Why is it that sometimes the thrower is in control when the players hit the mat, sometimes the defender is in control when the players hit the mat and sometimes nobody is in control when the players hit the mat? Inquiring minds what to know. I wanted to know.

What we are talking about is the action of getting from a throwing attack to ground play. In other words, making a transition from Nagewaza to Newaza. What happens during a transition? Who controls transitions? What gives one person control over the opponent?

In an effort to find the answer to these questions I reviewed selected matches from the 1983 Moscow World Championships. During the matches 178 incidents of throwing attacks, with the players going to the mat, occurred.

Who controlled the situation, when the players got to the mat, was decided simply by which of the players was in position to make a newaza attack (basically the person on top). Of the 178 incidents of transitions 54 of the incidents were controlled by the person that attempted to throw. Fifty one incidents were controlled by the defender. Seventy three incidents ended with neither player being in control when they got to the mat.

Statistically, 30.3% of attacks ended with the thrower in charge of the newaza situation. I call this a Positive Transition. Negative Transitions are a situation where one players attacks with a throw but the other player is in control when they start newaza. Negatives Transitions occurred 28.7% of the time. Neutral Transitions, where neither player had a newaza advantage occurred 41% of the time.

What makes the difference in who controls the newaza exchange? Initially I thought that the key may lie in the mechanical actions of the attacker. What was it that the thrower was doing during one incident but not doing another time that might maintain or lose control of the attack?

As I observed a few incidents I could see that positive transitions were controlled by the attacker closing the attacking space. After the thrower had closed the attacking space he would keep pushing into the defenders body until the players hit the mat. I came to recognize that their were two areas of the opponent’s bodies that the attackers drove into. Attackers pressed into the opponent’s armpits or against the inner thigh. The area that the attacker drove against was determined by the type of attack being employed. Statistically, attackers drove into the upper body at a rate 81.5% over 18.5% of attacks going against the lower extremities.

Negative transitions were controlled in much the same way as positive transitions. Instead of the thrower driving against the defender it was the defender that took the initiative and closed the attacking space before the attacker could take control. In other words the defender was making an effort to counter attack. The space was closed at the shoulders or the hips, with a closely divided 51% at the shoulders and 49% at the hips. Neither maneuver appeared to offer a difference in control over the situation.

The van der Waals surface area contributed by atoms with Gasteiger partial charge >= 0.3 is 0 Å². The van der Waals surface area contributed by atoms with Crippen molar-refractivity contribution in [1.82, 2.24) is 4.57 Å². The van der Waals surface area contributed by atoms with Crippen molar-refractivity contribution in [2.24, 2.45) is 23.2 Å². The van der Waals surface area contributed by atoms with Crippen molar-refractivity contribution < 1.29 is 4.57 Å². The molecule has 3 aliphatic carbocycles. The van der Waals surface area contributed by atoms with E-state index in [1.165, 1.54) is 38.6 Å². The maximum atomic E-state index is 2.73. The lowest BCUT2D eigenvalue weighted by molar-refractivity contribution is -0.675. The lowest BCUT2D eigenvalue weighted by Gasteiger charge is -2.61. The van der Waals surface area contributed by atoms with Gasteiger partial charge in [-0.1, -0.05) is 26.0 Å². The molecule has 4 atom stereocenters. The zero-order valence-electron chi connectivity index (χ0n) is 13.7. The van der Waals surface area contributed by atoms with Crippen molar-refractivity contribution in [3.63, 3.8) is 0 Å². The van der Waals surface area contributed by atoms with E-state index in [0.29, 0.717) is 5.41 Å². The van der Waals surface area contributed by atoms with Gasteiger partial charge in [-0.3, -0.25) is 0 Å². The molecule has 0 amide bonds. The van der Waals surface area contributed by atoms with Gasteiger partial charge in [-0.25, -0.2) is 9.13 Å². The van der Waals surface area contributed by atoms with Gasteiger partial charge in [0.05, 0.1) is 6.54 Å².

Neutral transitions are, from one perspective, the opposite of a positive of negative transition. Neutral transitions occur when the defender forces the attacking space open. You must realize what is being said here. The attacker gets his throw started, and starts closing the attacking space. The defender, recognizing his perilous position, then forces the space open. The space is forced open at the hips or shoulders. Interestingly, forcing the space open at the shoulders appears to occur because the defender recognized the pending attack early and was able to take evasive action. Forcing the space open at the hips appeared to be a last second survival maneuver. Forcing space at the shoulders and hips was almost equal with 50.7% and 49.3% occurrence, respectively.

What can we draw from this research. Obviously we need to practice transitions. We need to take the time to explain to our players that controlling your throwing attack all the way into newaza does not just happen. You have to get enough control to make a throw and then you have keep applying pressure to keep the control that you have worked for.

Conversely, we need to practice the defensive side of transitions. This research has shown that taking control away from the attacker happens almost as frequently as the attacker can control the situation (30.3% positive transitions vs. 28.7% negative transitions) So practice, practice, practice your defensive skills and learn to take control. Even if you don’t take control you have a good chance of neutralizing the situation.

In closing, I have drawn three, very important, conclusions from this research.

1) When you open space you neutralize your situation.

2) When you close space you take control of the situation.

3) The person that controls the throwing space controls the ensuing newaza exchange.

This page is provided by the author George Weers and published here by Neil Ohlenkamp, Encino Judo Club, California, USA.
Last modified July 20, 1997